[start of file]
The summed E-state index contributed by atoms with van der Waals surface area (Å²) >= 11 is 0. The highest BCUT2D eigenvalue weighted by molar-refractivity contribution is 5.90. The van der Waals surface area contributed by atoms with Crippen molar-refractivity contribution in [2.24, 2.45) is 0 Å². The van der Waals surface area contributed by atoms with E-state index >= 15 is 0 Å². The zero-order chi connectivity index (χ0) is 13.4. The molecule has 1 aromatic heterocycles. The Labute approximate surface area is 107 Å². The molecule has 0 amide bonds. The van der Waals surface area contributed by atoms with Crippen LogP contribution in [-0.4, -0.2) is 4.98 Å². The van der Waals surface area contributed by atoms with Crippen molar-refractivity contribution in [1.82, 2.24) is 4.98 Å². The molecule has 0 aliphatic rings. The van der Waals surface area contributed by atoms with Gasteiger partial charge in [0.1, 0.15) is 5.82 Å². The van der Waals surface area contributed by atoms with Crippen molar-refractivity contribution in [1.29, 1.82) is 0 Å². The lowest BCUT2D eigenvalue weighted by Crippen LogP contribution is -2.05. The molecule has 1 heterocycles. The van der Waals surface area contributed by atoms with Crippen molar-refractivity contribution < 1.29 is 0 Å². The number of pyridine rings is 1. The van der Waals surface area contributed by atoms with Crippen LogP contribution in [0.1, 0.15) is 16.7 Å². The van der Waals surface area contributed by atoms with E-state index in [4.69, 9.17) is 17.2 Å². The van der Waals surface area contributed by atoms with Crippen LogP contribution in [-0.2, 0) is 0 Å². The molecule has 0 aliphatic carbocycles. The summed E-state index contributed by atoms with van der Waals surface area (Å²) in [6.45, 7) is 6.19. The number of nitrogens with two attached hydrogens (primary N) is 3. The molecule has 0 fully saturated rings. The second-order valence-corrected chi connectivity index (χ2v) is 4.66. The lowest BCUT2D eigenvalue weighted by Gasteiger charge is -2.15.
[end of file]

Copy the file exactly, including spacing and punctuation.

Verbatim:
The summed E-state index contributed by atoms with van der Waals surface area (Å²) >= 11 is 0. The highest BCUT2D eigenvalue weighted by molar-refractivity contribution is 5.90. The van der Waals surface area contributed by atoms with Crippen molar-refractivity contribution in [2.24, 2.45) is 0 Å². The van der Waals surface area contributed by atoms with E-state index >= 15 is 0 Å². The zero-order chi connectivity index (χ0) is 13.4. The molecule has 1 aromatic heterocycles. The Labute approximate surface area is 107 Å². The molecule has 0 amide bonds. The van der Waals surface area contributed by atoms with Crippen LogP contribution in [-0.4, -0.2) is 4.98 Å². The van der Waals surface area contributed by atoms with Crippen molar-refractivity contribution in [1.82, 2.24) is 4.98 Å². The molecule has 0 aliphatic rings. The van der Waals surface area contributed by atoms with Gasteiger partial charge in [0.1, 0.15) is 5.82 Å². The van der Waals surface area contributed by atoms with Crippen molar-refractivity contribution in [1.29, 1.82) is 0 Å². The lowest BCUT2D eigenvalue weighted by Crippen LogP contribution is -2.05. The molecule has 1 heterocycles. The van der Waals surface area contributed by atoms with Crippen molar-refractivity contribution < 1.29 is 0 Å². The number of pyridine rings is 1. The van der Waals surface area contributed by atoms with Crippen LogP contribution in [0.1, 0.15) is 16.7 Å². The van der Waals surface area contributed by atoms with E-state index in [4.69, 9.17) is 17.2 Å². The van der Waals surface area contributed by atoms with Crippen LogP contribution in [-0.2, 0) is 0 Å². The molecule has 0 aliphatic carbocycles. The summed E-state index contributed by atoms with van der Waals surface area (Å²) in [6.45, 7) is 6.19. The number of nitrogens with two attached hydrogens (primary N) is 3. The molecule has 0 fully saturated rings. The second-order valence-corrected chi connectivity index (χ2v) is 4.66. The lowest BCUT2D eigenvalue weighted by Gasteiger charge is -2.15.